Sign In  |  Register  |  About Menlo Park  |  Contact Us

Menlo Park, CA
September 01, 2020 1:28pm
7-Day Forecast | Traffic
  • Search Hotels in Menlo Park

  • ROOMS:

Air Force releases most detailed images yet of secretive Raider nuclear stealth bomber

The U.S. Air Force released new photos of the secretive B-21 Raider, a new stealth nuclear bomber that is expected to replace the the B-1 Lancer and B-2 Spirit by 2040.

The Air Force released new images of its secretive new stealth nuclear bomber, the B-21 Raider, showing the aircraft at never-before-seen angles.

Images of the aircraft, which is being developed by Northrop Grumman, were posted to the Defense Visual Information Distribution Service website last week, showcasing the new bomber from both the front and from a quartering angle.

The new stealth bomber is being rolled out to replace the current B-1 Lancer and B-2 Spirit and the aircraft is expected to enter service by 2027. By 2040, the B-21 is expected to completely replace the older bombers.


"The B-21 Raider will be the backbone of the bomber fleet and will incrementally replace the B-1 and B-2 bombers as sufficient numbers of B-21s are available," reads a description of the aircraft on the DVIDS website. "The state-of-the-art bomber will provide survivable, long-range, penetrating strike capabilities to deter aggression and protect the United States, allies, and partners."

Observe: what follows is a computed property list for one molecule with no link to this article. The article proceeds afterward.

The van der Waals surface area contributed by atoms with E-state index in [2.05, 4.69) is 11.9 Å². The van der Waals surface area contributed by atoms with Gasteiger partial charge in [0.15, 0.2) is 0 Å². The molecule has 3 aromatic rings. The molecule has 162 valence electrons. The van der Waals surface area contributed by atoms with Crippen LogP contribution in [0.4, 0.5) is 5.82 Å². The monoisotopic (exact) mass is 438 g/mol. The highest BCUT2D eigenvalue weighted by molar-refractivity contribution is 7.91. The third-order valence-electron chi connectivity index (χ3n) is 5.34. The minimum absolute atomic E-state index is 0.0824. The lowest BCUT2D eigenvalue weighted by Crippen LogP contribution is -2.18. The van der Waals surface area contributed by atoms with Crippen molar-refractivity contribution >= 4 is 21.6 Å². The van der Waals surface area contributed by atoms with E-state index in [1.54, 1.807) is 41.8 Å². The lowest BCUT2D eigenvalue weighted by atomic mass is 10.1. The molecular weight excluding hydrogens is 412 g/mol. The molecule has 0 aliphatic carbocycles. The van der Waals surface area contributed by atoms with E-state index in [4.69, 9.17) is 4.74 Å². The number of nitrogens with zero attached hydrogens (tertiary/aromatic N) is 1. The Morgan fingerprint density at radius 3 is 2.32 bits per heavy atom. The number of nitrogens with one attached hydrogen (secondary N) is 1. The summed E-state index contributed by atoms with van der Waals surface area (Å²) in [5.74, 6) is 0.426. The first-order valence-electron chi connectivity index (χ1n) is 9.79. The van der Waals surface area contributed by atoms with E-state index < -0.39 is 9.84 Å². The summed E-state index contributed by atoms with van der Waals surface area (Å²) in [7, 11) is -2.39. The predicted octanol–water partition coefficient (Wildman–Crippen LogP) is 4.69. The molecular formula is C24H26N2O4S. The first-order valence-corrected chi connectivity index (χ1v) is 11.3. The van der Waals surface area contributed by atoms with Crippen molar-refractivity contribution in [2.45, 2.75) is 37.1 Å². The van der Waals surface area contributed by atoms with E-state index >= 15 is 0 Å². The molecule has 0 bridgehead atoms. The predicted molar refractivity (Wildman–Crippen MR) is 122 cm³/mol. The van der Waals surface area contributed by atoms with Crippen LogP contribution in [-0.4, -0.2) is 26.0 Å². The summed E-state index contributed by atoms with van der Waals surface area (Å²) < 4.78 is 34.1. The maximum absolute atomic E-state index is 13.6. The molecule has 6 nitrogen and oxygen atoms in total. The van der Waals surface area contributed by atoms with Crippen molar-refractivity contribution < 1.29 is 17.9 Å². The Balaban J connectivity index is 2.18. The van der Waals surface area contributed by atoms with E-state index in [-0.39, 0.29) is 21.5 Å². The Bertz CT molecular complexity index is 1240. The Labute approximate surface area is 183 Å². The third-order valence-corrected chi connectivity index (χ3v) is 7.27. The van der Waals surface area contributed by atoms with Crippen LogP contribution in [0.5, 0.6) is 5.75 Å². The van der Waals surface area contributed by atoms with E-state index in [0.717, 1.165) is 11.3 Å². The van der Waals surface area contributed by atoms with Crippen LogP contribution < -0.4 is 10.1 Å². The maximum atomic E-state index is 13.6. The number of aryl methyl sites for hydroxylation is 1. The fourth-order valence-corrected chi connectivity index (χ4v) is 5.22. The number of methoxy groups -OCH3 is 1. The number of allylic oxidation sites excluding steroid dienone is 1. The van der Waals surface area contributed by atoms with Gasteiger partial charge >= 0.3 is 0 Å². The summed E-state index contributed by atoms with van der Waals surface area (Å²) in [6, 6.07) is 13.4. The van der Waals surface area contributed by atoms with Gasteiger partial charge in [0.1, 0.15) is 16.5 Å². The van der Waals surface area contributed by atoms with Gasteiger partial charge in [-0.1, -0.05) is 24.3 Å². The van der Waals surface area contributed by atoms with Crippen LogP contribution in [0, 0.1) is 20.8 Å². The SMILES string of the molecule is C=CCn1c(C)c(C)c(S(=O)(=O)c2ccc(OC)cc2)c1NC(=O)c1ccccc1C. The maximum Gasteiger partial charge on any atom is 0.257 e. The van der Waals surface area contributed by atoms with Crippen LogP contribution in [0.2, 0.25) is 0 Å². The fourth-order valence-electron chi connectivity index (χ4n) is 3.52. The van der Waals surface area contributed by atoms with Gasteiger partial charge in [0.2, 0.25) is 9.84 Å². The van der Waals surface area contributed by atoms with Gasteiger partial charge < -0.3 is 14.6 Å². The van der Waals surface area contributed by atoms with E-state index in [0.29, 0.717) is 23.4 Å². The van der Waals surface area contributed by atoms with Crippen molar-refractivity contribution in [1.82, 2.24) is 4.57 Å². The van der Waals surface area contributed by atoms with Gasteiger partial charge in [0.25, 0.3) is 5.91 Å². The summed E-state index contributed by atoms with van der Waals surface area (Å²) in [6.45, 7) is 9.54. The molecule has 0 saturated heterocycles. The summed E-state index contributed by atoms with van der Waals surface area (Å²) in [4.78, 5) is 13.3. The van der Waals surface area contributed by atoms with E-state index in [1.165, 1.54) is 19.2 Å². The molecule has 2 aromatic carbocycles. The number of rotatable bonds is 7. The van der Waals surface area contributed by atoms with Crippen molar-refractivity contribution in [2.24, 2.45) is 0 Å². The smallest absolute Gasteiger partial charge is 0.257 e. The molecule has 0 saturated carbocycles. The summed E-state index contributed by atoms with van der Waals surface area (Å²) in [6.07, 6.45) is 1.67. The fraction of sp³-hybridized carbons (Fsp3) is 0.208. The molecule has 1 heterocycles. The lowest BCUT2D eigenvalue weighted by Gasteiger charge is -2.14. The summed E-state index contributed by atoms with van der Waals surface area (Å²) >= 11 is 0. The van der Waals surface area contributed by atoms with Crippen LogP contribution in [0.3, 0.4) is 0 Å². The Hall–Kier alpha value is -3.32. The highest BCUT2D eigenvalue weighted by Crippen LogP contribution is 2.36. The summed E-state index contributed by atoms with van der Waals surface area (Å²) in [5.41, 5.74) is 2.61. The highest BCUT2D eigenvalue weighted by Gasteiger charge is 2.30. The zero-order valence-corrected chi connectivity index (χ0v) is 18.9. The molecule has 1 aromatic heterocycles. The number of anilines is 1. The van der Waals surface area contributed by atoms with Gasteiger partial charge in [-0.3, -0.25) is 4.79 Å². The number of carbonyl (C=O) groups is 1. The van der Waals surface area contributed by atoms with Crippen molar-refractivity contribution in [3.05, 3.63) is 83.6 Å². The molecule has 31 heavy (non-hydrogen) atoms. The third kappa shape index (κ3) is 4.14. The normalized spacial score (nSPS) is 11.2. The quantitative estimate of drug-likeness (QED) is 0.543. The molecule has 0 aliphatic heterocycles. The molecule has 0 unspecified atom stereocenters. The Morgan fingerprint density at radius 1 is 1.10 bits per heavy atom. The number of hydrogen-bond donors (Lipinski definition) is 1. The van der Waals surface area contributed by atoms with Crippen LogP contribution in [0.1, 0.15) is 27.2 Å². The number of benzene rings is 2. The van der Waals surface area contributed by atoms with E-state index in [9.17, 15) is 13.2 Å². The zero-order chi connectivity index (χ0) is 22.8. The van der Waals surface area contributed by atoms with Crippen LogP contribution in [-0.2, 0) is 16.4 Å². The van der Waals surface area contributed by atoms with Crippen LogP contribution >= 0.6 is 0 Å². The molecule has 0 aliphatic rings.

Until the two most recent photos of the B-21 were released last week, images of the new aircraft have been a carefully guarded secret. Previously released images of the B-21 during its unveiling in December showed the aircraft directly from the front of the cockpit, elevated slightly above the plane. The new images show the front of the B-21 from the front at ground level, revealing for the first time the scale of the aircraft. Another image showcases the aircraft at a quartering angle, revealing never-before-seen design elements.

According to a Pentagon estimate last year, the B-21 Raider will come in at a cost of nearly $700 million for each aircraft. The first test flight of the new bomber is expected to take place later this year.

"It's a testament to America's enduring advantages in ingenuity and innovation and it's proof of the department's long-term commitment to building advanced capabilities that will fortify America's ability to deter aggression, today and into the future," Defense Secretary Lloyd Austin said of the aircraft after it was unveiled in December.

Data & News supplied by
Stock quotes supplied by Barchart
Quotes delayed at least 20 minutes.
By accessing this page, you agree to the following
Privacy Policy and Terms and Conditions.
Copyright © 2010-2020 & California Media Partners, LLC. All rights reserved.